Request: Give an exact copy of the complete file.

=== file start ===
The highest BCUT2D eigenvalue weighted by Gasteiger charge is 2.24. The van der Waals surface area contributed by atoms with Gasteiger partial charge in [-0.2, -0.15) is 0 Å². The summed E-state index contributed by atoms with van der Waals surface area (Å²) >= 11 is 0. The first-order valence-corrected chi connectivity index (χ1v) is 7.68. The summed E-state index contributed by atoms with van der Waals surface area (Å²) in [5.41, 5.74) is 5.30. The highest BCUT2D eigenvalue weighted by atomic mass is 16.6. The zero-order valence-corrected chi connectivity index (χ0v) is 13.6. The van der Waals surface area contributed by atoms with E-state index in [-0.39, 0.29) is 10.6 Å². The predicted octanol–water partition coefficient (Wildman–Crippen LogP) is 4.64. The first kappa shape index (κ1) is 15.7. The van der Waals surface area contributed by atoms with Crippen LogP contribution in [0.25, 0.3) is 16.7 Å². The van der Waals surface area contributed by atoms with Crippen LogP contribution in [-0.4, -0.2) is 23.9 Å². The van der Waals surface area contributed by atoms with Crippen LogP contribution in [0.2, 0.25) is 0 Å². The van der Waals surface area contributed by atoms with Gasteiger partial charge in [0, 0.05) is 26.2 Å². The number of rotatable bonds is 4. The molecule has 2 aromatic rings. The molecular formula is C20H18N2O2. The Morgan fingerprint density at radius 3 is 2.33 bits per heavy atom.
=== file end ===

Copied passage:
The highest BCUT2D eigenvalue weighted by Gasteiger charge is 2.24. The van der Waals surface area contributed by atoms with Gasteiger partial charge in [-0.2, -0.15) is 0 Å². The summed E-state index contributed by atoms with van der Waals surface area (Å²) >= 11 is 0. The first-order valence-corrected chi connectivity index (χ1v) is 7.68. The summed E-state index contributed by atoms with van der Waals surface area (Å²) in [5.41, 5.74) is 5.30. The highest BCUT2D eigenvalue weighted by atomic mass is 16.6. The zero-order valence-corrected chi connectivity index (χ0v) is 13.6. The van der Waals surface area contributed by atoms with E-state index in [-0.39, 0.29) is 10.6 Å². The predicted octanol–water partition coefficient (Wildman–Crippen LogP) is 4.64. The first kappa shape index (κ1) is 15.7. The van der Waals surface area contributed by atoms with Crippen LogP contribution in [0.25, 0.3) is 16.7 Å². The van der Waals surface area contributed by atoms with Crippen LogP contribution in [-0.4, -0.2) is 23.9 Å². The van der Waals surface area contributed by atoms with Crippen LogP contribution in [0.2, 0.25) is 0 Å². The van der Waals surface area contributed by atoms with Gasteiger partial charge in [0, 0.05) is 26.2 Å². The number of rotatable bonds is 4. The molecule has 2 aromatic rings. The molecular formula is C20H18N2O2. The Morgan fingerprint density at radius 3 is 2.33 bits per heavy atom.